Focal cerebral arteriopathy of childhood
Focal cerebral arteriopathy of childhood, also known as transient cerebral arteriopathy, is characteristically an acute monophasic disease, with unilateral stenosis of the distal internal carotid artery and/or the proximal middle/ anterior cerebral arteries, causing infarction in the lenticulostriate territory.
Because of their considerable overlap, focal cerebral arteriopathy of childhood (FCA) and transient cerebral arteriopathy (TCA) has been used interchangeably. However, some more precise definitions have been proposed.
FCA could be seen as a descriptive umbrella term: a diagnosis established early in the course of the disease, which includes various entities.
Since the great majority of cases of FCA regress or stabilize under 6 months, they can be restrospecively renamed as TCA.
Additionally, a large proportion of these cases are associated with varicella infection in the previous 12 months, thus fulfilling the criteria for post-varicella arteriopathy 1.
More recently, subtypes of focal arteriopathy have been proposed, which include FCA-i (inflammatory) and FCA-d (dissection) 2.
Non-atherosclerotic arteriopathies account for 29–53% 2 of stroke events in children, including FCA, arterial dissection and Moyamoya disease. FCA has rarely been described in young adults.
Most cases are presumed to be inflammatory. Varicella-zoster virus is a well known and established cause of FCA, but other pathogens, including other herpes viruses, likely play a role.
- parenchyma: lenticulostriate territory infarction
- MR angiography: unilateral stenosis/ irregularity of distal ICA, proximal MCA and/or proximal ACA. Progression of stenosis can happen during the first 3 – 6 months, then followed by stabilization or normalization.
- vessel-wall imaging: wall thickening and concentric enhancement postcontrast study
An arterial banding pattern is pathognomonic in FCA-i, but uncommon (24%) 3.
Treatment and prognosis
Focal cerebral arteriopathy is associated with a high risk of recurrent stroke (≤ 25% within 1 year) 4.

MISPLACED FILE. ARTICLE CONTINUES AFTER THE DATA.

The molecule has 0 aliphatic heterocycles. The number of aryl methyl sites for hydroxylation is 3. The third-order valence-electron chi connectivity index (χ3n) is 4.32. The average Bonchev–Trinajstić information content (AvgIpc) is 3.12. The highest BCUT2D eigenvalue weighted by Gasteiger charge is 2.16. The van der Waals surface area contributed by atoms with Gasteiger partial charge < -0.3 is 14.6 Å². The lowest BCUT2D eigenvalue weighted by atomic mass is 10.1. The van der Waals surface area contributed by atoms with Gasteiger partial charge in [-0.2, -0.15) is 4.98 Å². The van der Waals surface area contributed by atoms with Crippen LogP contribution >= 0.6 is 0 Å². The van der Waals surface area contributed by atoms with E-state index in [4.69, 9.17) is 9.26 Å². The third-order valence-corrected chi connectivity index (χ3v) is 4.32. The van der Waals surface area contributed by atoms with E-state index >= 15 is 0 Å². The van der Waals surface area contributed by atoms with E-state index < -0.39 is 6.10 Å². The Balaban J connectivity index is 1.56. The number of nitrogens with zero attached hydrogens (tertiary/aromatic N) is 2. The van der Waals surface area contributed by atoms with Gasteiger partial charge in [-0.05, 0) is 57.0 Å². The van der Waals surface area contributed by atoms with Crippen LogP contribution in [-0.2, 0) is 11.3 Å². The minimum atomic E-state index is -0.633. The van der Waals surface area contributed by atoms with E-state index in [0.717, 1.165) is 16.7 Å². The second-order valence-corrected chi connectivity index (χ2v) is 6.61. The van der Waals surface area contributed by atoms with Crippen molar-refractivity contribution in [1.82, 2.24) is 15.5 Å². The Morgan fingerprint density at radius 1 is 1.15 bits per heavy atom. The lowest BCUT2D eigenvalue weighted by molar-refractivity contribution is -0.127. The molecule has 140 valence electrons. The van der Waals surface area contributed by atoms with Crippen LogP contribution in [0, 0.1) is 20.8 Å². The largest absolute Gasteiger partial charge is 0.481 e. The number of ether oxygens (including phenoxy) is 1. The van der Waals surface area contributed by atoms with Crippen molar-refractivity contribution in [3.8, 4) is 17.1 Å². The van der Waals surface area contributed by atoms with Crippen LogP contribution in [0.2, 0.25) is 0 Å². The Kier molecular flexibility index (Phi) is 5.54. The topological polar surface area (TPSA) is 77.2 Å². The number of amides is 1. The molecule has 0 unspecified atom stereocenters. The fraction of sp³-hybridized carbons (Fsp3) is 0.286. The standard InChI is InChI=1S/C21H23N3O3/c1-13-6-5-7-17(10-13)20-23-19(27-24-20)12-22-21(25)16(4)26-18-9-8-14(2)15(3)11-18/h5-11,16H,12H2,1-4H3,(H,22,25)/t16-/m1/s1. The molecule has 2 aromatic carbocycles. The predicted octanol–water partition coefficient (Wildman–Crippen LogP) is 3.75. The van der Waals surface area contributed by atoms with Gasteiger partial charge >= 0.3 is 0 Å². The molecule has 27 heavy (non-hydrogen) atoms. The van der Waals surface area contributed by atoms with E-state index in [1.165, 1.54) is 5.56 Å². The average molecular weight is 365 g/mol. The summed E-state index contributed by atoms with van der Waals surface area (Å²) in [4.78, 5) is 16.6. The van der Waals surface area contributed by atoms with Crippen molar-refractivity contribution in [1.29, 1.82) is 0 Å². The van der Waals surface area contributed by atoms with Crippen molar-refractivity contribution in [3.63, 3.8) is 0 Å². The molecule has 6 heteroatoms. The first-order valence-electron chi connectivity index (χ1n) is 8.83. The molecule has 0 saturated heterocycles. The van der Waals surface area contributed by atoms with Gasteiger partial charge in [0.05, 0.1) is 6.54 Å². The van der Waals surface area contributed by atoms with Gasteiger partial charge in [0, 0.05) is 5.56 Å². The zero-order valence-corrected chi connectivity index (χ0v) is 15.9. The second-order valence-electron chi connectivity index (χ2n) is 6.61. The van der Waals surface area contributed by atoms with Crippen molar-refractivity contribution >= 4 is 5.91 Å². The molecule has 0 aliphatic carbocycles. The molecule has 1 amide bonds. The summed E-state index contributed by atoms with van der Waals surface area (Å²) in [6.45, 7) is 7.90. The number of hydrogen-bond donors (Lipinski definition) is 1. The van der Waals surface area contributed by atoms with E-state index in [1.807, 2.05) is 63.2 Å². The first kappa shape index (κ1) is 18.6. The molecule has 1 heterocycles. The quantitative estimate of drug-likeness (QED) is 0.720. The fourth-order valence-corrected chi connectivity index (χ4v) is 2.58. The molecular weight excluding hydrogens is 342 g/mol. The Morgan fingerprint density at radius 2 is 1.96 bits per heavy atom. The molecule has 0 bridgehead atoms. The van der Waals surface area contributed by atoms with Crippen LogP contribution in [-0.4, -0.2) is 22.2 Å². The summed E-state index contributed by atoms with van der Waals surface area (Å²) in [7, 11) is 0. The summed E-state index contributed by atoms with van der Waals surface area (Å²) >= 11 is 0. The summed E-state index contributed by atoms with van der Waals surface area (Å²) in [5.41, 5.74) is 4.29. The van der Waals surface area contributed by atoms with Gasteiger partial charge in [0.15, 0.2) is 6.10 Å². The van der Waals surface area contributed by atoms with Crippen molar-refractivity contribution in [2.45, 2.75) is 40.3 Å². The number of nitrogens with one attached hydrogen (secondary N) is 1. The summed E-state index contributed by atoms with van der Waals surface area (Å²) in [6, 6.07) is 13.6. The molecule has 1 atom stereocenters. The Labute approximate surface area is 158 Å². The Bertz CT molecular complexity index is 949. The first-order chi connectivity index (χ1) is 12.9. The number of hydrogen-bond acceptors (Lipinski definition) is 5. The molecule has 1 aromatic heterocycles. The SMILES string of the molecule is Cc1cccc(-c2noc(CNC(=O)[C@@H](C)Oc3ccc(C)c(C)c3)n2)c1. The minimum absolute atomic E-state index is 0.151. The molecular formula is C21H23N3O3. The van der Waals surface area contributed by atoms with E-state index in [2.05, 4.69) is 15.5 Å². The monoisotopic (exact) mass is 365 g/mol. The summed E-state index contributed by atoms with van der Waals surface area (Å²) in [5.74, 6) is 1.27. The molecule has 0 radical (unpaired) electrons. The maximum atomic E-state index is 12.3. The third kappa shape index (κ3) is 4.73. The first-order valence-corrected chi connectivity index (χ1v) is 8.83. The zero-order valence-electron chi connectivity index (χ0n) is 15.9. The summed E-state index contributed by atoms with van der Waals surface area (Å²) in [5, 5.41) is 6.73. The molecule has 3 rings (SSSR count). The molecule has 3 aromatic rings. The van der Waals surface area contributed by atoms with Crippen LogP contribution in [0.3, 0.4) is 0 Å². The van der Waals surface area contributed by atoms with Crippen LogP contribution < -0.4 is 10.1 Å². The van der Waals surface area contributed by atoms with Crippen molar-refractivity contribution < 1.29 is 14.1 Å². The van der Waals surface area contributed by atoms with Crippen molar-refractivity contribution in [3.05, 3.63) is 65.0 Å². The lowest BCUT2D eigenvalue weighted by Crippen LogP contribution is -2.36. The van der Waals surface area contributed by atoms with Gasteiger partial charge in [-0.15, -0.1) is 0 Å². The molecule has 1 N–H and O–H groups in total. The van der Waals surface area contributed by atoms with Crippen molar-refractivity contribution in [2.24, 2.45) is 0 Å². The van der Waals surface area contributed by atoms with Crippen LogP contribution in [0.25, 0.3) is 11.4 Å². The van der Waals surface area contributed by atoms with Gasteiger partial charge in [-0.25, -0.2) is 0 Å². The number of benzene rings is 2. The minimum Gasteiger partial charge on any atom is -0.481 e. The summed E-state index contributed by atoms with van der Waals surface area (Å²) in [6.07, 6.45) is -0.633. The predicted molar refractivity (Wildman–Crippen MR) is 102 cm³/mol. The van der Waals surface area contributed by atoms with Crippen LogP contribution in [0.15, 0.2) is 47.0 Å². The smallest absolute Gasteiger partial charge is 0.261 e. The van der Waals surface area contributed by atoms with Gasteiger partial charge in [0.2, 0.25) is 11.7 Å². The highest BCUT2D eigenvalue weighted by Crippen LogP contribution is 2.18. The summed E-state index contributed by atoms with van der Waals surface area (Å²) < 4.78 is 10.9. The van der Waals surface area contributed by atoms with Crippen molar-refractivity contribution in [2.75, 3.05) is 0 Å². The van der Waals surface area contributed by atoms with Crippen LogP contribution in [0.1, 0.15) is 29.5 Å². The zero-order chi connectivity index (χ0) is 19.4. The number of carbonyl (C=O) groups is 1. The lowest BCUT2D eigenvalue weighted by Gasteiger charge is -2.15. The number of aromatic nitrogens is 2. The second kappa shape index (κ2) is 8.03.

In its early phase, it can rapidly progress over days to weeks. Children with progressive arteriopathies have a higher risk of recurrent ischemia.
A definitive diagnosis requires imaging over time. Most pediatric stroke centers perform serial imaging at around 3 and 12 months to monitor for vascular progression or stabilization. Progression beyond 12 months suggests a progressive arteriopathy such as Moyamoya disease or primary angiitis of the CNS.
- Richard Roger Warne, Saipriya Ramji, Wui K. Chong. Pediatric Stroke and Radiological Approach. (2021) doi:10.1007/978-3-319-61423-6_35-2
- Heather J. Fullerton, Nicholas Stence, Nancy K. Hills, Bin Jiang, Catherine Amlie-Lefond, Timothy J. Bernard, Neil R. Friedman, Rebecca Ichord, Mark T. Mackay, Mubeen F. Rafay, Stéphane Chabrier, Maja Steinlin, Mitchell S.V. Elkind, Gabrielle A. deVeber, Max Wintermark, the VIPS Investigators. Focal Cerebral Arteriopathy of Childhood. (2018) Stroke. doi:10.1161/STROKEAHA.118.021556
- M. Wintermark, N.K. Hills, G.A. DeVeber, A.J. Barkovich, T.J. Bernard, N.R. Friedman, M.T. Mackay, A. Kirton, G. Zhu, C. Leiva-Salinas, Q. Hou, H.J. Fullerton, the VIPS Investigators. Clinical and Imaging Characteristics of Arteriopathy Subtypes in Children with Arterial Ischemic Stroke: Results of the VIPS Study. (2017) American Journal of Neuroradiology. 38 (11): 2172. doi:10.3174/ajnr.A5376 - Pubmed
- Fearn ND, Mackay MT. Focal cerebral arteriopathy and childhood stroke. Curr Opin Neurol. 2020 Feb;33(1):37-46. doi: 10.1097/WCO.0000000000000787. PMID: 31815778.
- Stéphane Chabrier, Guillaume Sébire, Joel Fluss. Transient Cerebral Arteriopathy, Postvaricella Arteriopathy, and Focal Cerebral Arteriopathy or the Unique Susceptibility of the M1 Segment in Children With Stroke. (2016) Stroke. doi:10.1161/STROKEAHA.116.014606